My parents have always believed that I am a special gift to them, having been born on their wedding anniversary. My mother loves to tell the Story of My Birth… of how she used to suffer from morning sickness right up till I was born… how on the eve of my birth, my dad took her out on an early celebration of their anniversary… how I was two weeks early and no one was prepared… how when my father first held me, he gasped, “She’s so pink! Like roses!”…
After I cam home, all was at peace. My mum reveled in long needed break from work, pampering herself and spending time with my sister and myself, my sister was fascinated with the new baby in the house (me) and insisted that I was a boy, despite everyone’s efforts to disabuse her of the notion, and I was the happy baby, laughing and playing and healthy.
Then… when I was nine months old, I developed a fever. And then I caught a severe cold, which congealed in my lungs. I started coughing up yellowish-green phlegm and running high fevers that defied all efforts to bring it down. Sound familiar? I had pneumonia.
I was admitted in the hospital, and the way my mum says it, there wasn’t really much hope of recovery, what with me being so young, and the pneumonia being so stubborn. But I pulled through, and things settled down.
In the next ten years, I developed pneumonia another 2 times, though both were minor, and the years were interspersed with an umpteen number of hospital visits. If it wasn’t for a fever, it was for my asthma, if it wasn’t that, it was an allergy. The one good thing that came of it was that I became really good friends with the nurses and doctors at the hospital, what with me being a regular face.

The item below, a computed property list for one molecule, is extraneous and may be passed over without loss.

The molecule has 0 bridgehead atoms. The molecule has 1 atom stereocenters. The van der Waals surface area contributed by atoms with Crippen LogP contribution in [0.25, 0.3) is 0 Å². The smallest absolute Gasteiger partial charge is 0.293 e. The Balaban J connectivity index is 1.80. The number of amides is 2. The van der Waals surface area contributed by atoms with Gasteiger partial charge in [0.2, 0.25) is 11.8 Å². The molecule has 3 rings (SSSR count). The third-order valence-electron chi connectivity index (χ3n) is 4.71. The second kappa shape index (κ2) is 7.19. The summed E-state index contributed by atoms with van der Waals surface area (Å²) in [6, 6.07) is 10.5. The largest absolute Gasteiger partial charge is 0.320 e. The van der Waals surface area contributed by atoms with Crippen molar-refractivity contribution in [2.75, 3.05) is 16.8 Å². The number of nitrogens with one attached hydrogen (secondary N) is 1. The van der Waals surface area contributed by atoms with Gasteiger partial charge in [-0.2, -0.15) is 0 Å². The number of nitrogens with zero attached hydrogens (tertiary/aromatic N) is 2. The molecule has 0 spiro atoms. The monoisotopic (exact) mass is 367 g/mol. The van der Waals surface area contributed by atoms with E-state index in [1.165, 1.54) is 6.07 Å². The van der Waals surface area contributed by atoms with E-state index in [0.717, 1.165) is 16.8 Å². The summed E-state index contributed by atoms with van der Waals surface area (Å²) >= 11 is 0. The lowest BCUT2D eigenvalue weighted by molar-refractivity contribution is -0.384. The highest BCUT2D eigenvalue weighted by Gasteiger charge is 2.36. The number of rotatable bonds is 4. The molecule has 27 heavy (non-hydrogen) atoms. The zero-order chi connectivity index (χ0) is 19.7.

But although I fell sick easily, I didn’t allow that to keep me from doing the things I wanted to do. I was prone to asthma, but I loved to run (still do, as a matter of fact). Obviously, the two dont really go well together, but I worked around it, and I found a way to do what I loved. I ran and I won medals for it. I involved myself with different activities which would challenge me and test my limits. And I loved it. In retrospect, it feels like maybe I wanted to prove to my family that I didn’t really need to be handled with kid gloves like they thought.
It’s been a long time now since I’ve been to the hospital for anything more serious than a cold. And in the years since that last long hospital visit, I can see how my family has changed.
All those times when I was admitted in the hospital, I understandably never comprehended the seriousness of the situation. To me, it was just a long break from school, at a place with nice people. There was a playroom right in the next room, and all I had to do was drag my drips stand with me when I wanted to play. It was great, as far as I was concerned, except for the bland food and being separated from my sister & father.
But now, I remember how when I’d wake up at night sometimes, I’d see my mother sitting in the chair beside my bed, keeping vigil. I remember how at parks, there was always a careful eye kept on me lest I get into trouble. I remember the time when we came home from vacation to see the house stripped of its floor carpet because I was allergic to dust. My mother used to have a perpetually worried look in her eyes, and my sister was charged with looking out for me at school.
Things have changed now, though. I’m healthy, I’m happy, and so is my family. They’ve certainly taken off the kid gloves, for sure. Although my mum still worries sometimes, she’s a lot better at giving me some slack now. My father loves to play roughly with me, and my sister doesn’t hold back with her punches either. We’re all better now.
Which all just goes to show how a healthy child makes for a happy home.
This post is a part of the IndiBlogger Happy Hours activity, courtesy Dabur Chyawanprash (https://www.liveveda.com/daburchyawanprash/)